And holding the line is a big part of this campaign. Allied forces in Malaysia were, like the rest of the world, caught flat-footed by Japan’s invasion, and your supply lines and reinforcements are sparse at best. In many scenarios, you’ll be playing for time, trying simply to hold back a far more numerous Japanese force and ultimately merely delaying the inevitable. Each loss is keenly felt, despite the fact that core units can be reconstituted with a one-third experience penalty.

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That ability is often cold comfort in Burma Road, since experience will be your most valuable resource. Japanese forces are numerous and well-equipped, and having the edge in battle-hardened troops is crucial to success thanks to the baked-in resource scarcity of this 13-scenario campaign. I began the campaign on “captain” difficulty and quickly found that I had to knock it down to “first lieutenant” for the sake of finishing it for this review. Bringing fresh units to mid- or late-game scenarios is almost a guarantee of defeat.

Some of these scenarios, however, are interesting departures from the usual tense jungle combat of the Malaysian peninsula. Early on you’ll be tasked with providing air cover for destroyers searching for survivors of the HMS Prince of Wales, a British battleship sunk in the Battle of Malaya days after the attack on Pearl Harbor. Later on, in one of the campaign’s most outside-the-box (and tricky) moments, you’ll put down the “Quit India” movement, now ready to boil over into full-on revolution, by tracking down and arresting Mahatma Gandhi far to the west in Bombay (modern-day Mumbai). Here you’ll also have to use military police to disperse crowds of rioting workers and push them back to their housing while keeping violence to an absolute minimum.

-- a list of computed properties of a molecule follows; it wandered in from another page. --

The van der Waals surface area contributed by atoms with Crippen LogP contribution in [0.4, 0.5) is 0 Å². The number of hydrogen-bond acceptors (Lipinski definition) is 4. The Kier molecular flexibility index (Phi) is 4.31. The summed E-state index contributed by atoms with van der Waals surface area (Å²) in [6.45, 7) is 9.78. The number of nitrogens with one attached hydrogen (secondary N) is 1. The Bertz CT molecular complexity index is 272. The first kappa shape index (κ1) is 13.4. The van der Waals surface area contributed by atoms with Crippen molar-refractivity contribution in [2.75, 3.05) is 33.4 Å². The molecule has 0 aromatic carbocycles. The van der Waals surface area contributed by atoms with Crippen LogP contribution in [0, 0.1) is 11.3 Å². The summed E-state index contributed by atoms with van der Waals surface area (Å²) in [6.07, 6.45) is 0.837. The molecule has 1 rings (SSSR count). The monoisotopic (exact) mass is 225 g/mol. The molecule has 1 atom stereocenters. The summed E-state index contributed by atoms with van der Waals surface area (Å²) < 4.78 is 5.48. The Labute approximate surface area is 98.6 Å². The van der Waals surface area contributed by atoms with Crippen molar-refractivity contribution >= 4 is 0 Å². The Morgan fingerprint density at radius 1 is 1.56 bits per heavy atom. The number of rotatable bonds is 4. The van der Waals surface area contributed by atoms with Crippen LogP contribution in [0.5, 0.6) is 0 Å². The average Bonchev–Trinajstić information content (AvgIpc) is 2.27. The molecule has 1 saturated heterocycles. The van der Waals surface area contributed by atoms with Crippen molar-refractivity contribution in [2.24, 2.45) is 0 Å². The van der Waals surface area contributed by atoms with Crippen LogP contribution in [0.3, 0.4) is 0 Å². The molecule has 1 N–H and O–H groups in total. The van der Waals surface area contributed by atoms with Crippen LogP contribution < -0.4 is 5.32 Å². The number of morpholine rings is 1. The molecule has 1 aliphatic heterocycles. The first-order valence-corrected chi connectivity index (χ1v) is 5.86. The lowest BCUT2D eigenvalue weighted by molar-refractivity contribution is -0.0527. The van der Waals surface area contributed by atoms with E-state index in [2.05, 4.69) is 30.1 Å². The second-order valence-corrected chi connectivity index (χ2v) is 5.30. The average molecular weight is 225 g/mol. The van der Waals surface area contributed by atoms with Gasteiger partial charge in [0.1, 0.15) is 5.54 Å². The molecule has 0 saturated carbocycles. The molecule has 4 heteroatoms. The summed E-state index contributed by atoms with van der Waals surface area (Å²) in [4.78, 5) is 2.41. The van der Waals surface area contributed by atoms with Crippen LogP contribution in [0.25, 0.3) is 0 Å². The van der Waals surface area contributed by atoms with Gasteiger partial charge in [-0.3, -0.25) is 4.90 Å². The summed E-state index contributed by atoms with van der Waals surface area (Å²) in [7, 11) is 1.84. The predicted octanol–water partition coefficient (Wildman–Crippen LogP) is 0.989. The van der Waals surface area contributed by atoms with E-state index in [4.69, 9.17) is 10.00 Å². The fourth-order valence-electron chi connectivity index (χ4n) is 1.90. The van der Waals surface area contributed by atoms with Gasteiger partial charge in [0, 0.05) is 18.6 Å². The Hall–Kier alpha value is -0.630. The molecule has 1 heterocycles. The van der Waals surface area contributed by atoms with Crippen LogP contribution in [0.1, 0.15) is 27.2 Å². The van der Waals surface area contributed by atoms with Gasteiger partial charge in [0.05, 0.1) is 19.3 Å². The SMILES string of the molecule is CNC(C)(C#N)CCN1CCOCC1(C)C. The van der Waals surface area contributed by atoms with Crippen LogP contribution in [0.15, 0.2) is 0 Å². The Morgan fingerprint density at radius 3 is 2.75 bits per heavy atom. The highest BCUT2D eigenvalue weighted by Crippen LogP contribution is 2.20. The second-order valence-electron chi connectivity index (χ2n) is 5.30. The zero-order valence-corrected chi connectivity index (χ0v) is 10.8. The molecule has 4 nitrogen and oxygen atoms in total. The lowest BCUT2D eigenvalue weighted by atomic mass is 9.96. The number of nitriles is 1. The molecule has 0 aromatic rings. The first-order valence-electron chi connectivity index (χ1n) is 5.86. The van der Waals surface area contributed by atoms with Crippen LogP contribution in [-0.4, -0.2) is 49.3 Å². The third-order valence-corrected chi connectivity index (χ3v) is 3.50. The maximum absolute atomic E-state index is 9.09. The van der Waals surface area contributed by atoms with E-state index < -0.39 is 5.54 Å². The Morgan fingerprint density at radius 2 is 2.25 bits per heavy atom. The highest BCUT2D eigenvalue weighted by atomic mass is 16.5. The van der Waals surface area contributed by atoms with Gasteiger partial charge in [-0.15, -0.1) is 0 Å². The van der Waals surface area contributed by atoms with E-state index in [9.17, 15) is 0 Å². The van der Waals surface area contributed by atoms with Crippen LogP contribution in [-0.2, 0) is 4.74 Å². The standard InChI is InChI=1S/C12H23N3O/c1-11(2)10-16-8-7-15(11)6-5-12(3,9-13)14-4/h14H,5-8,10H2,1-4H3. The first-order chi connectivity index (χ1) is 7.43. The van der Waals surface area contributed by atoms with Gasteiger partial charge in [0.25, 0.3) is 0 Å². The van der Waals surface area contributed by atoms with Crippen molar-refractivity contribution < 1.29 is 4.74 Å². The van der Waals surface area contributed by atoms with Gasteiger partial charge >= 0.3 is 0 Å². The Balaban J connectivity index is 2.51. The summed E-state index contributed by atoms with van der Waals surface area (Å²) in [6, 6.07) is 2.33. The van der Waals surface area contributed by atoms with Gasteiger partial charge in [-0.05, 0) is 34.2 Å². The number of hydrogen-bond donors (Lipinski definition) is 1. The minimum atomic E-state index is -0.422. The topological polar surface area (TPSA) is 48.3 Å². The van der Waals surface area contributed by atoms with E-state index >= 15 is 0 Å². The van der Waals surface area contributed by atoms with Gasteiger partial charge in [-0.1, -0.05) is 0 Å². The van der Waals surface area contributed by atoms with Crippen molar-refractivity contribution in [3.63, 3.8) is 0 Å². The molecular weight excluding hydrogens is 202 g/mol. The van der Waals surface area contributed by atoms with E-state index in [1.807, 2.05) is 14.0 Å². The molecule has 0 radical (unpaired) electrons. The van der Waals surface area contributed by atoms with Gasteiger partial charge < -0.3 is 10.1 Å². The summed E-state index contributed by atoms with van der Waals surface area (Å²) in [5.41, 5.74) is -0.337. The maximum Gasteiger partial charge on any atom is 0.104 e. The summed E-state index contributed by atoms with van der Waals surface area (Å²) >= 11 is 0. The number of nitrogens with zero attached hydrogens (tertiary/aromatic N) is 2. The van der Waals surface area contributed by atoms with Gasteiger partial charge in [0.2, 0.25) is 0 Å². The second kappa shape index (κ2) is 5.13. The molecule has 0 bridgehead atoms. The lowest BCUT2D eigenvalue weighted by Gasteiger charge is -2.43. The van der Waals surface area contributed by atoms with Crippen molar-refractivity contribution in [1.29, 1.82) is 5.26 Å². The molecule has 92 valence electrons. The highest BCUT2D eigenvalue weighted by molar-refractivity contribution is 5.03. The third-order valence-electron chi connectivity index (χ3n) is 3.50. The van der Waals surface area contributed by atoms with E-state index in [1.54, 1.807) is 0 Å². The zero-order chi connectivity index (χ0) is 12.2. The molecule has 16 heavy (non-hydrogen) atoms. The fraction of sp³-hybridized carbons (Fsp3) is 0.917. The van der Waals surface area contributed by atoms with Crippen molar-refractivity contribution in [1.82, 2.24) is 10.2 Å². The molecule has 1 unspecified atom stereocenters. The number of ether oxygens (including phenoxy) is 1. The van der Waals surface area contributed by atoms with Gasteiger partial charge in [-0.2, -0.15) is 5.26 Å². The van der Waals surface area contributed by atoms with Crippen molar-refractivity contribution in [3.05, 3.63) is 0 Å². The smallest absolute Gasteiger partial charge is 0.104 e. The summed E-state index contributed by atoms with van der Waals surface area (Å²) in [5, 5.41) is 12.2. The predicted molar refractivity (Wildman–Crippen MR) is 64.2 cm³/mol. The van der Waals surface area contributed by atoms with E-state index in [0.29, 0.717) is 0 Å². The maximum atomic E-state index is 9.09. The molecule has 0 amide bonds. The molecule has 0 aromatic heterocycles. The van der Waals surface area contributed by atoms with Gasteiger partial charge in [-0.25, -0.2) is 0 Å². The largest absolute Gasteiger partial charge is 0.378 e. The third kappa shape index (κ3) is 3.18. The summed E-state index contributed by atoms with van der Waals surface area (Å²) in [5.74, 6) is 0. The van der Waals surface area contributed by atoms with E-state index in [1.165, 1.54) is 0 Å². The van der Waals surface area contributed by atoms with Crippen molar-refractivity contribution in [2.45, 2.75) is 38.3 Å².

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Also of note are the host of new units. British and Japanese forces have new units available, and entire new armies have been added for Thailand and British India. I was beyond delighted to have kukri-wielding Gurkha fighters join my side for the first time as my beleaguered British infantry pushed deeper into the jungles, and they did not disappoint – and they weren’t inclined to give me any quarter when I ran into them fighting for the other side, either. There are new officers to unlock and attach to your units, and having them along for the ride adds a sense of continuity to a campaign that plays out a bit like a highlights reel from a side of the Pacific conflict less seen.

All in all, Burma Road is a strong addition to the Order of Battle historic campaign library. Its issues are the issues Order of Battle has had already, including AI that can sometimes be frustratingly dunder-headed and unit stats and abilities that can be difficult to parse. But The Artistocrats’ willingness to explore ignored battle theaters is to be lauded, as is the creativity their scenario designers have brought to bear on this heart-wrenching corner of World War II – one that would go on to shape the faces of modern day India, Burma, and the Malaysian peninsula. 

This review covers a game developed and published by members of the Slitherine Group. For more information, please consult our Reviews Policy and the About Us page.

Review: Order of Battle: World War II: Burma Road